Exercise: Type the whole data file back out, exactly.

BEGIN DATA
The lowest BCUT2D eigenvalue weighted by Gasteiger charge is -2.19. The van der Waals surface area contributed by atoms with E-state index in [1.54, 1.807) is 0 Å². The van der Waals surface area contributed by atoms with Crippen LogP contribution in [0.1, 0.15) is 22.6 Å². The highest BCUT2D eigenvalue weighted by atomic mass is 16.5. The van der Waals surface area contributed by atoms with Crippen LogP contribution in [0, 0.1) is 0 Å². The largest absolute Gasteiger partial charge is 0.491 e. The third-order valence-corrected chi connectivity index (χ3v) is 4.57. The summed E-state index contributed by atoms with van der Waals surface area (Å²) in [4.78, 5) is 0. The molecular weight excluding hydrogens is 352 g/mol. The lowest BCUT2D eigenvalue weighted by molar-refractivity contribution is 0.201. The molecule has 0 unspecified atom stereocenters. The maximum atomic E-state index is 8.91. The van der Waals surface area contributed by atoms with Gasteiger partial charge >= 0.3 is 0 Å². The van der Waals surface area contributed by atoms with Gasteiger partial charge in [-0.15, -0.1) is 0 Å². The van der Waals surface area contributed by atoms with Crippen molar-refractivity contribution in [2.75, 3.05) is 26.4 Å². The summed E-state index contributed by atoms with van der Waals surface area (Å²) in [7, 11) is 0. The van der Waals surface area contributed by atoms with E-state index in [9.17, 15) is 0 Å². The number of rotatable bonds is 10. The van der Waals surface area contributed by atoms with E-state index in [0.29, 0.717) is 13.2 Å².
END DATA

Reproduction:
The lowest BCUT2D eigenvalue weighted by Gasteiger charge is -2.19. The van der Waals surface area contributed by atoms with E-state index in [1.54, 1.807) is 0 Å². The van der Waals surface area contributed by atoms with Crippen LogP contribution in [0.1, 0.15) is 22.6 Å². The highest BCUT2D eigenvalue weighted by atomic mass is 16.5. The van der Waals surface area contributed by atoms with Crippen LogP contribution in [0, 0.1) is 0 Å². The largest absolute Gasteiger partial charge is 0.491 e. The third-order valence-corrected chi connectivity index (χ3v) is 4.57. The summed E-state index contributed by atoms with van der Waals surface area (Å²) in [4.78, 5) is 0. The molecular weight excluding hydrogens is 352 g/mol. The lowest BCUT2D eigenvalue weighted by molar-refractivity contribution is 0.201. The molecule has 0 unspecified atom stereocenters. The maximum atomic E-state index is 8.91. The van der Waals surface area contributed by atoms with Gasteiger partial charge >= 0.3 is 0 Å². The van der Waals surface area contributed by atoms with Gasteiger partial charge in [-0.15, -0.1) is 0 Å². The van der Waals surface area contributed by atoms with Crippen molar-refractivity contribution in [2.75, 3.05) is 26.4 Å². The summed E-state index contributed by atoms with van der Waals surface area (Å²) in [7, 11) is 0. The van der Waals surface area contributed by atoms with E-state index in [9.17, 15) is 0 Å². The number of rotatable bonds is 10. The van der Waals surface area contributed by atoms with E-state index in [0.29, 0.717) is 13.2 Å².